The Wild Rumpus
By now, you’re probably aware that legendary children’s author Maurice Sendak passed away this week. It’s not only a loss for children the world over, but for all of the grown ups who remember reading his work as a child. I have vivid memories of reading Where The Wild Things Are in school, in first grade. After we read the book, our teacher passed out brown paper grocery bags, markers, and yarn and asked us to make ourselves “wild things.” My creation had a head full of bright orange yarn and a leering grin. When we were finished, we cut out eyeholes, put the bags over our heads, and paraded around the hallways of the school. We were encouraged to roar and shout and yell. It is one of the few memories I have of elementary school.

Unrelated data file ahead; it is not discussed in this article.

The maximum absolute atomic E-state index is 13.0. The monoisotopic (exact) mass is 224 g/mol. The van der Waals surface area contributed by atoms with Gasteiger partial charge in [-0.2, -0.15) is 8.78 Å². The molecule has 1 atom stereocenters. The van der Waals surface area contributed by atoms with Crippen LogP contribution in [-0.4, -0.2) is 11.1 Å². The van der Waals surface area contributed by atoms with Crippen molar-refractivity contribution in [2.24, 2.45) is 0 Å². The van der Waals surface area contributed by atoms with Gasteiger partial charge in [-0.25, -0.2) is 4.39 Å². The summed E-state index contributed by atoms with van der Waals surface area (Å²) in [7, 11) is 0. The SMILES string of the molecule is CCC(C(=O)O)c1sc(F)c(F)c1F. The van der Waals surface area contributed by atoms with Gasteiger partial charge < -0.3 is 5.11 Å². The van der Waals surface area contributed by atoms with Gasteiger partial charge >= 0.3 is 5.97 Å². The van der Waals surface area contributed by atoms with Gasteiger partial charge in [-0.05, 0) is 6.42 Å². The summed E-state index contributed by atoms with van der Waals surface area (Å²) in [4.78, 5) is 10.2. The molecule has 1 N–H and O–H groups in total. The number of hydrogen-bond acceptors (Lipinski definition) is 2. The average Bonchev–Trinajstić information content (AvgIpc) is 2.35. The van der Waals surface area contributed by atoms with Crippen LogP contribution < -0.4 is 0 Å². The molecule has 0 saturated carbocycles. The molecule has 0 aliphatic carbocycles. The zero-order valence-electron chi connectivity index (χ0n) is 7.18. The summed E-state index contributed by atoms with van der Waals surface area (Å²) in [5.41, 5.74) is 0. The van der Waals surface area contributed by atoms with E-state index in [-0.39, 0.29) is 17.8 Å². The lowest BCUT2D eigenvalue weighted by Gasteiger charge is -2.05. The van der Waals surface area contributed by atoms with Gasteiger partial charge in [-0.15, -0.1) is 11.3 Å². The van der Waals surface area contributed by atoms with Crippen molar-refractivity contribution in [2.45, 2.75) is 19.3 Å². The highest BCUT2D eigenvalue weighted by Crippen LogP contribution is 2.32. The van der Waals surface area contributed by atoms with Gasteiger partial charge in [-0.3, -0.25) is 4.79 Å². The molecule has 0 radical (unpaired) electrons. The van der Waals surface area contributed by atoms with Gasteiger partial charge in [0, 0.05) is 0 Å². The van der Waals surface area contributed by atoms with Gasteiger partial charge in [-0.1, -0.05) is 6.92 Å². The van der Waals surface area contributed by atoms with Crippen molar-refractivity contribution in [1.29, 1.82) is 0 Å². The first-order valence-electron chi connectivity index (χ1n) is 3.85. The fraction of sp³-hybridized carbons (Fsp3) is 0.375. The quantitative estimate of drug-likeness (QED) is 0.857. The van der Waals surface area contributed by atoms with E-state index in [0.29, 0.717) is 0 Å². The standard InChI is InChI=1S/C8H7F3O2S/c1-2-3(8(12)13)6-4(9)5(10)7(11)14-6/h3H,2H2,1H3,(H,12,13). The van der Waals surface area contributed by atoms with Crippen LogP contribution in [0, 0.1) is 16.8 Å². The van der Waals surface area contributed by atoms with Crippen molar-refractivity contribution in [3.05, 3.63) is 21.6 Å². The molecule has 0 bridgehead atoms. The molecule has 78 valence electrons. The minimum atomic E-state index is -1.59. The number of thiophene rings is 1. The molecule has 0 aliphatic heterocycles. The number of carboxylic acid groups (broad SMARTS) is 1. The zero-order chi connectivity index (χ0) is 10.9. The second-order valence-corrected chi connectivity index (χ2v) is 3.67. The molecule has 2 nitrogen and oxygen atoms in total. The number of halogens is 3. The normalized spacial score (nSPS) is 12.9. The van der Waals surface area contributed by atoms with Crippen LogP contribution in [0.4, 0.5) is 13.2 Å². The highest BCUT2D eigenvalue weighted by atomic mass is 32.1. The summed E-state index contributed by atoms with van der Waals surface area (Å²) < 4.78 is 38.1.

And why does it stick with me? Because I was never a wild thing. I was quiet, shy, followed the rules, sat by myself at recess. While Max, the hero of Sendak’s Where the Wild Things Are, hungers for excitement and breaking the rules, I was content to read in a corner. So, for me, putting on a mask and roaring down the hallway was an excuse to come out of my shell, even if just a tiny bit. That’s the wonderful thing about the book–it celebrates the fact that children shouldn’t be afraid of their anger, their hunger, their desires, even their fears–it celebrates that children are REAL PEOPLE with the same kinds of emotions as the rest of us. There aren’t many books, even those written for adults, that have stuck with me in this way.
Do you have fond memories of reading this book?